External Grants Program
TACF is no longer accepting proposals for 2014.
TACF will issue a 2015 call for research proposals in the spring.
Providing the Seeds for Research
The External Grants Program of The American Chestnut Foundation (TACF) is a valuable tool in stimulating research on chestnut trees by distinguished scientists. These grants, while modest in size, have provided seed money for preliminary research that, in turn, has attracted more substantial grants from both government and private agencies.
The following are just two of the dozens of research programs that have been funded in recent years, and show how their results have benefited TACF's efforts to restore the American chestnut tree to the forests of the eastern United States.
Composition, structure, and genetics of a distinct American chestnut stand in Wisconsin
Principal Investigators: Carolyn Keiffer, Brian McCarthy, and Steven Rogstad
In 2000, TACF provided $9,500 to three scientists to study the ecology and genetics of the largest surviving American chestnut grove in the United States, which is in West Salem, Wisconsin. As a direct result of TACF's grant, the researchers were able to procure an additional grant of $50,000 from the Ohio Biotechnology Consortium. Keiffer, McCarthy, and Rogstad have set up 12 test plots in this grove of 6,000 American chestnut trees. Their goal is to determine how chestnut became dominant in the stand in competition with oaks and other trees. Amazingly, Dr. Rogstad found that most of the 6,000 trees are descended from only two of nine original American chestnut trees planted by farmers along a fence row.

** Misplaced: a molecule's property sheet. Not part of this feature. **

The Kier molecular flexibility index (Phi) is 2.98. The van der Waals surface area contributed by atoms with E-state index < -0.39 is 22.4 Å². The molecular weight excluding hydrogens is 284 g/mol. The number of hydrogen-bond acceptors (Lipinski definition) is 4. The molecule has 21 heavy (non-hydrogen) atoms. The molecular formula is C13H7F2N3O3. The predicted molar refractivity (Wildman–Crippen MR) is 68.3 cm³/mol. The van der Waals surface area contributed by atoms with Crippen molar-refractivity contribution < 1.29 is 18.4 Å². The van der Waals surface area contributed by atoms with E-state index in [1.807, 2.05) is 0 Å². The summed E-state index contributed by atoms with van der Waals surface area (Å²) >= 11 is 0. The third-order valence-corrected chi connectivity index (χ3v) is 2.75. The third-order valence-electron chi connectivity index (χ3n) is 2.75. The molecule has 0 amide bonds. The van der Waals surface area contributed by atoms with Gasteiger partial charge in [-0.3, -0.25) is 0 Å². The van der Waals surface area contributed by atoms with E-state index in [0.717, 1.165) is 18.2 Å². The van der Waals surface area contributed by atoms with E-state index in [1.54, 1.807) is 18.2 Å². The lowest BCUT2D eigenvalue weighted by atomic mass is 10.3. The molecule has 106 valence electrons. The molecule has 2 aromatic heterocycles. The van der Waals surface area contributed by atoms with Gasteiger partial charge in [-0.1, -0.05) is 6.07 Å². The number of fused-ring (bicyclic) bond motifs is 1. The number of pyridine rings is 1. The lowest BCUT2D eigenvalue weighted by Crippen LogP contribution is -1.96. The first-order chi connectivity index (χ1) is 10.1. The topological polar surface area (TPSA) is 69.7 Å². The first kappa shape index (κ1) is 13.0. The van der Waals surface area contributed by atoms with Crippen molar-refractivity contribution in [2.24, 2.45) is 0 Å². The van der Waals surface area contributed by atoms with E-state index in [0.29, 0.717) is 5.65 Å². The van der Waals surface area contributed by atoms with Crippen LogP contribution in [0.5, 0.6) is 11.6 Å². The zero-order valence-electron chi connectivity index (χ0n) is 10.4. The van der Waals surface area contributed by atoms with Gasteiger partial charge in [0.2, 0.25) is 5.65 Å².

Kentucky Silviculture Project
Principal Investigators: Charles Rhoades, Jeffrey Lewis, and David Loftis
In 2002, TACF provided $7680 to three scientists to conduct experiments to determine the best way of planting TACF's blight-resistant American chestnut trees so that they will survive and flourish in forest conditions. Foresters know that different species of trees require different conditions for re-establishment. Some require dry sites, others moist sites. Some seedlings do better in full sun, while others get their root systems established in shady conditions before being exposed to full sun. Because the initial supplies of TACF's improved seed will be limited, it is important that they receive the best chance for growth in forest conditions, to achieve TACF's ultimate goal of "Restoration of the King of the Forest." Dr. David Loftis, USDA Forest Service scientist, at the site of one experiment to test chestnut reintroduction in a cove hardwood forest.
This team of distinguished scientists conducted one of the periodic external reviews of TACF's national science program. Such reviews give TACF an independent perspective on the various components of its chestnut restoration program and help strengthen its scientific effort. Shown here is the 2006 Scientific Review team in Meadowview, Virginia.